April 29, 2014 | 03:21 PMLake Geneva will borrow about $2.5 million to be spent on capital improvements over the next two years.
The Lake Geneva City Council unanimously approved the spending plan at its regular meeting on Monday.
According to a memo from City Administrator Dennis Jordan, the city staff will now look at three possible means of funding it.
The city will send requests for proposals to bond consultants and will also send RFPs to local banks. The city will also contact the Wisconsin Trust Fund.
Once the proposals are returned to the city, staff will review them and recommend the best proposal to the city council.
The city council discussed the city’s capital improvement needs at two workshops and a committee of the whole meeting.
More than $1 million of the capital projects money will be spent on street resurfacing.
But funds will also be allocated for improvements to the city’s main fire station and safety upgrades, primarily bullet-proof glass, within city hall.
The fund will also pay for a new city hall telephone system. At one of the capital projects workshops, Jordan told the council members that although the current system is functional, the manufacturer no longer provides support. If repairs are needed, the city has to call the person who installed the system — who is now retired.
The police department will get a fingerprint reader and an automated license plate recognition system.
According to the approved capital improvements budget, most of the capital improvements funds, about $2.1 million, will go to the city’s department of public works.
Of that, the lion’s share, $1,185,000, will go to street resurfacing.
Another $45,000 will go to alley rehabilitation, $75,000 to curb and gutter repairs, and $90,000 for crack-filling on city streets.
Grinding down high spots on sidewalks to reduce tripping hazards will take $30,000.
The Lake Geneva main fire station, 730 Marshall St., was built in the 1970s and needs some major renovations.
All told, the fire department will receive about $162,000 in building improvements and equipment.
The city set aside $90,000 for roof replacement and another $10,000 to replace flashing and tuck-pointing at the fire station. Repair to the approach at the back of the apparatus bay will cost about $5,000.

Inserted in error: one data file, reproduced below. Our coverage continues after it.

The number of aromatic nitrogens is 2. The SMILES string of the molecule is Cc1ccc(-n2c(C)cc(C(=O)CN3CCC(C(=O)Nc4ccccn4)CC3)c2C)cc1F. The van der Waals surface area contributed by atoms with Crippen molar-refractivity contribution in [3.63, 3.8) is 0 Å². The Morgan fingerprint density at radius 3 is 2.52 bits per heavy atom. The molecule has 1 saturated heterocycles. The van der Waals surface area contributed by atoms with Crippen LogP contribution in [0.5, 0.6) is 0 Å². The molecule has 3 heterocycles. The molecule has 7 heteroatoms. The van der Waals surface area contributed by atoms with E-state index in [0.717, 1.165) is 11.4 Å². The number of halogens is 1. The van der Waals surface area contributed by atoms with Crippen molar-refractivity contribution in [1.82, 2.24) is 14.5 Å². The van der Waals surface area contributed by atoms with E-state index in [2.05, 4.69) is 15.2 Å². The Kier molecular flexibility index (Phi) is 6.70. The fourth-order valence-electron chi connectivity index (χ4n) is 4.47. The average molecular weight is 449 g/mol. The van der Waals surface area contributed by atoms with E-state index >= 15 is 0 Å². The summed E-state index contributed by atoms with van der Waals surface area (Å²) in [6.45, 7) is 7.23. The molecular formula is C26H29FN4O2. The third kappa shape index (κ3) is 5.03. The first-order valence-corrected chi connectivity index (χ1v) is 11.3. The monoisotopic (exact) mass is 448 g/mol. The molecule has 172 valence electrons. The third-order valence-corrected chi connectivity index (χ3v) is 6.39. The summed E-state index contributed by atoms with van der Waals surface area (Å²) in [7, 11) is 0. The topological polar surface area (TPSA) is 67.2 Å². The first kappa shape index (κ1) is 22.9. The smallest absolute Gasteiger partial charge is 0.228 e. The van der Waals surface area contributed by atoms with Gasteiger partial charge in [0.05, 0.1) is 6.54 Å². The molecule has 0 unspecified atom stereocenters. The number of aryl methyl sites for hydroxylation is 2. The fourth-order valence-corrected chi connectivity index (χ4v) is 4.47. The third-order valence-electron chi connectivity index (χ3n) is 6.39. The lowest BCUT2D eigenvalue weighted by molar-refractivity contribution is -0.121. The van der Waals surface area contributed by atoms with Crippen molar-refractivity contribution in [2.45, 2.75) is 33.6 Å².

The budget also calls for $30,000 for new turnout gear and fire hoses. Computer upgrades and three new mobile terminals for fire vehicles and fire inspectors will cost about $27,800.
The police department’s capital improvements budget comes to about $97,000.
Among the items in the budget are a fingerprint reader for $23,800, which will give police immediate information on fingerprinted subjects’ criminal histories. Police Chief Michael Rasmussen told council members at a recent workshop that now the police have to mail copies of fingerprints to Madison to get background information on individuals.
The police will also purchase a license plate recognition system for $20,110. The system consists of multiple cameras mounted on a police car that record license plate numbers from parked cars. The system can notify police if a car was stolen or involved in a crime, Rasmussen said.
The police will also spend $6,000 for ballistic glass for the window at the lobby window to the communications center.
At city hall, $68,000 will be set aside for a new telephone system, which would include the fire department, library and public works.
Public windows at building inspection, the front counter and for the city clerk will be replaced with bullet-proof glass and the counters will be reinforced.
New computers with updated Windows software and a new copier, scan and fax machine will cost about $25,500.
All told, the approved capital improvements budget totals $2,498,670. The city will borrow $2,499,000.
In other business, departing city employees and officials were recognized and honored by the city council.
• Fire Inspector Lt. Larry Covi has retired after 25 years of service. He and his wife are moving to Arizona to be with family.
• Deputy Clerk Artis Roenspies is leaving after 16 years of service to the city. Roenspies said she and her husband plan to do some traveling. The deputy clerk position was folded into the city’s new deputy clerk/treasurer position.
• Former City Treasurer Teresa M. Klein was also recognized by the council. She is the last elected city treasurer, and served 2 two-year terms in that office. Klein did not apply for the deputy clerk/treasurer position, but she will still work for the city part time. “I hope I made paying taxes a little less taxing,” Klein told the council.